Why bull and bear funds loose on market fluctuations

Bull and bear funds are a type of leveraged exchange traded funds (ETF's) which aims to deliver double the returns and losses of an underlying index. This way you can earn higher returns on a smaller investment, if the market moves in a favorable direction. The disadvantage is however that the leverage rebalancing that most such funds do at the end of the day, destroys value. You can however avoid that problem.

From October 17th 2008 until February 19th 2009 there was no change in the Oslo Stock Exchange Benchmark Index (OBX). The market fluctuations in this period nevertheless reduced the values of the bull and bear funds by up to 35%.

Return October 17th - February 19th :

XACT Bull: -21%
XACT Bear:-33%
DNB Bull:-21%
DNB Bear:-35%

These are money out of the window for investors speculating in these products, since one can achieve the same exposure without such losses. Bear and bull funds are therefore only good for very short term speculation. If you have a horizon of more than a few days, you can however leverage the investment without loosing on market fluctuations.

The reason that you loose on these funds is that the manager systematically buys when prices are high and sells at low prices. This is illustrated in the graph "Trading loss of a Bull fund"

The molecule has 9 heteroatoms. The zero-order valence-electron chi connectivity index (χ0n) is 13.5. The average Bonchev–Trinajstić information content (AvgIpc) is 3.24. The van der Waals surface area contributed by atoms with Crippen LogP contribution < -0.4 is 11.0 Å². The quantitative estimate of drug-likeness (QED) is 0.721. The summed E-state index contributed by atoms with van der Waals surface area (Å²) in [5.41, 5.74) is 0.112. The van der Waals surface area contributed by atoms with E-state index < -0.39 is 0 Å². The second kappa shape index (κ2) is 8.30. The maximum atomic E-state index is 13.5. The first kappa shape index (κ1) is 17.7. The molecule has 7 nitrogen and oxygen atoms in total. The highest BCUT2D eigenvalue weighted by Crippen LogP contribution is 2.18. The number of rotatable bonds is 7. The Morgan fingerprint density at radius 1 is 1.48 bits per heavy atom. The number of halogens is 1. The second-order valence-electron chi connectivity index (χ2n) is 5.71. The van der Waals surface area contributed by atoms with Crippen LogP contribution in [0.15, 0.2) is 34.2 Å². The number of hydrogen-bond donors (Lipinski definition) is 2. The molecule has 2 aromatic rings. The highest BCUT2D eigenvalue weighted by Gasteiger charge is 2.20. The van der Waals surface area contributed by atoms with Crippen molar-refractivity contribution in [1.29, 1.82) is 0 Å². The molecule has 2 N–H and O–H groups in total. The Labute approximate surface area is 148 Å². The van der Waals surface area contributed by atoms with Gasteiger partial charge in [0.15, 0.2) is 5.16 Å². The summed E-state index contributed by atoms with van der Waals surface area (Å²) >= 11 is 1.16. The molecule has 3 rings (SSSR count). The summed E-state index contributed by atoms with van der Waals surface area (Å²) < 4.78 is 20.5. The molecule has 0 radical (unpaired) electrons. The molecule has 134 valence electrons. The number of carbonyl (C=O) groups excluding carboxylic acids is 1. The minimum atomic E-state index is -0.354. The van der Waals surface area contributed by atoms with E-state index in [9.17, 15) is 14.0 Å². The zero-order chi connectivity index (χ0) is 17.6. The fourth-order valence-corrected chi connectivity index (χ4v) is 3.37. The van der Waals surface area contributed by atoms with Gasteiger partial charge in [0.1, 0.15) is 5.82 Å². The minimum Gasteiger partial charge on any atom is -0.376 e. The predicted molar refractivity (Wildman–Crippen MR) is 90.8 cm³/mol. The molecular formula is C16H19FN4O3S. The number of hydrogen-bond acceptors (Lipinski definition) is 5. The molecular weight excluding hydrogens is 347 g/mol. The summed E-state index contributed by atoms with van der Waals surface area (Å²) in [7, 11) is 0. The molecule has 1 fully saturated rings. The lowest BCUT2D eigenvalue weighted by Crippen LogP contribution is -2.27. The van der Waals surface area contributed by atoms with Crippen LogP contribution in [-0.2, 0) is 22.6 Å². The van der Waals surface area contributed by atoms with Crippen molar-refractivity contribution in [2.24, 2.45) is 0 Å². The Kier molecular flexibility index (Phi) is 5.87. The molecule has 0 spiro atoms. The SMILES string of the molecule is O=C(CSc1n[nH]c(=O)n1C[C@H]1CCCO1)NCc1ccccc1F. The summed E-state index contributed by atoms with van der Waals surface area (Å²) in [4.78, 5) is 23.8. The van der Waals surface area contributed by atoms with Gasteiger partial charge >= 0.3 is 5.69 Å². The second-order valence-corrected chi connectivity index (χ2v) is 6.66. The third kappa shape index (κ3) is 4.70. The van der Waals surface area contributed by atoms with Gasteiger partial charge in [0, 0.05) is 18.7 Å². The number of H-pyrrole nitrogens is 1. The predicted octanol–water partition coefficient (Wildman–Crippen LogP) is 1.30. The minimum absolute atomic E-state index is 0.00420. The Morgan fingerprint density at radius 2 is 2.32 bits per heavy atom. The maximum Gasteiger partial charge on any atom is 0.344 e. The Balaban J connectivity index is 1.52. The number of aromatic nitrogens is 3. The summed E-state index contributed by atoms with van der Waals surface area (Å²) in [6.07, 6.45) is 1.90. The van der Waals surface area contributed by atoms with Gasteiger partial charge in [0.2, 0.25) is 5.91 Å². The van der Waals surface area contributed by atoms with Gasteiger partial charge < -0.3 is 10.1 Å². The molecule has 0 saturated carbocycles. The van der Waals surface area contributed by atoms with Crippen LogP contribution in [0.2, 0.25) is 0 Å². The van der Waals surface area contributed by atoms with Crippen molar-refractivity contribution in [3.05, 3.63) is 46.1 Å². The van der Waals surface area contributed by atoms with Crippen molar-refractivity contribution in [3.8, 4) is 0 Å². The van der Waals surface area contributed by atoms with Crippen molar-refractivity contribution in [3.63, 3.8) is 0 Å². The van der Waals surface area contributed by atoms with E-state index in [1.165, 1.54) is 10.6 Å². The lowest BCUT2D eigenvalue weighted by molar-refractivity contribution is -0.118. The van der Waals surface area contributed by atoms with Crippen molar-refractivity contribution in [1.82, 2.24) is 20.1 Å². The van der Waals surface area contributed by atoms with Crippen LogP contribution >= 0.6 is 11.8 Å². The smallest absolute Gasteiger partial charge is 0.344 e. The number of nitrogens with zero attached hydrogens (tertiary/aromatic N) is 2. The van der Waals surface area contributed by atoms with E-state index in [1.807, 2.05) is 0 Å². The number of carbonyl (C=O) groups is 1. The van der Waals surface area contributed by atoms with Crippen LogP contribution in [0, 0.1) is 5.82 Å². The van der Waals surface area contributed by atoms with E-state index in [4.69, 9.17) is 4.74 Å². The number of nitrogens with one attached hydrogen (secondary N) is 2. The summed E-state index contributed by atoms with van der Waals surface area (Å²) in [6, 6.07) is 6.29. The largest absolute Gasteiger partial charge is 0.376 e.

The solution may be to buy the underlying futures that the funds use yourself, and make your own bull or bear fund. The problem for the funds is that they are committed to hold the leverage ratio and the risk fixed, so that they at the end of each day sell when the index goes down and buys when it goes up. If you buy the future directly, you do not need to make such considerations, as shown in the figure "Trading with futures". Future trading also has the advantage that you need much less liquidity than the funds. Amateur investors should however know that the risk can be substantial, and so one should be careful to not over do it.

Anyway, here is how.

How to make your own bear/bull fund:
You can relatively easy avoid the entire problem of losses due to rebalancing that you have in the leveraged funds by buying and selling the relevant index futures yourself. Most indexes are traded as futures, and it is common that you can buy contracts that last for up to 6 months. Buying and selling futures are usually done through on-line brokers exactly the same way as stocks, so check with your broker whether they offer futures trading.

Most likely, before you are allowed to start trading, you will need to sign the following contracts:

  • Derivative trading contract
  • Leverage limit contract
Once you are allowed to trade futures by your broker, you can achieve exactly the leverage you want, and there will be no costly middle man or management fee. As a future trader you should however be aware that:

  • Possibility for high risk: There is no payment when entering the contract. However a small amount on your balance is locked as collateral. Hence, it is the size of this margin that determines the amount you can trade for.
  • Margin payments: In contrast to stocks, where losses are realized on sale, the losses are subtracted from your account every day, and the gains are paid in.
  • You may lose everything: If you do not have the money to cover the margin calls, your contract is terminated. If you have $10 000 on your broker account, buys index contracts for $100 000, and the index falls by 10%, you're broke.